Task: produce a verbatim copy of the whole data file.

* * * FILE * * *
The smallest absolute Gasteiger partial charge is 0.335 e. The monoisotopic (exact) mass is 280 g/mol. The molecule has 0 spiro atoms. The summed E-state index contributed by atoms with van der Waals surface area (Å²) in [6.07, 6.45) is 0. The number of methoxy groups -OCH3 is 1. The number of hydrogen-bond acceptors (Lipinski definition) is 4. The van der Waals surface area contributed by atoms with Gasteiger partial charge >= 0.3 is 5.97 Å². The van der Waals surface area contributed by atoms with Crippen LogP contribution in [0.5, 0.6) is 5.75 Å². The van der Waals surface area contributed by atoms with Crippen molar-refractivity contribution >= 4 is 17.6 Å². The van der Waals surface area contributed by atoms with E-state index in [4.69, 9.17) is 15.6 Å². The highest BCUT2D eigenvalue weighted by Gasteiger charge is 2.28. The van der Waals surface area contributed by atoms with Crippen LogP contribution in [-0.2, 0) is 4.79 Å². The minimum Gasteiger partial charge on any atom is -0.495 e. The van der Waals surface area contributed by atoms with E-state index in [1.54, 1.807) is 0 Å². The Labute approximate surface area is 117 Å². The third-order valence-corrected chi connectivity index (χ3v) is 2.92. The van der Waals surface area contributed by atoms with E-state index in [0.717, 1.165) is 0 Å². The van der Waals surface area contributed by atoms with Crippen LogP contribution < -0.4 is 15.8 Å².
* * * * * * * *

The smallest absolute Gasteiger partial charge is 0.335 e. The monoisotopic (exact) mass is 280 g/mol. The molecule has 0 spiro atoms. The summed E-state index contributed by atoms with van der Waals surface area (Å²) in [6.07, 6.45) is 0. The number of methoxy groups -OCH3 is 1. The number of hydrogen-bond acceptors (Lipinski definition) is 4. The van der Waals surface area contributed by atoms with Gasteiger partial charge >= 0.3 is 5.97 Å². The van der Waals surface area contributed by atoms with Crippen LogP contribution in [0.5, 0.6) is 5.75 Å². The van der Waals surface area contributed by atoms with Crippen molar-refractivity contribution >= 4 is 17.6 Å². The van der Waals surface area contributed by atoms with E-state index in [4.69, 9.17) is 15.6 Å². The highest BCUT2D eigenvalue weighted by Gasteiger charge is 2.28. The van der Waals surface area contributed by atoms with Crippen LogP contribution in [-0.2, 0) is 4.79 Å². The minimum Gasteiger partial charge on any atom is -0.495 e. The van der Waals surface area contributed by atoms with E-state index in [1.54, 1.807) is 0 Å². The Labute approximate surface area is 117 Å². The third-order valence-corrected chi connectivity index (χ3v) is 2.92. The van der Waals surface area contributed by atoms with E-state index in [0.717, 1.165) is 0 Å². The van der Waals surface area contributed by atoms with Crippen LogP contribution < -0.4 is 15.8 Å².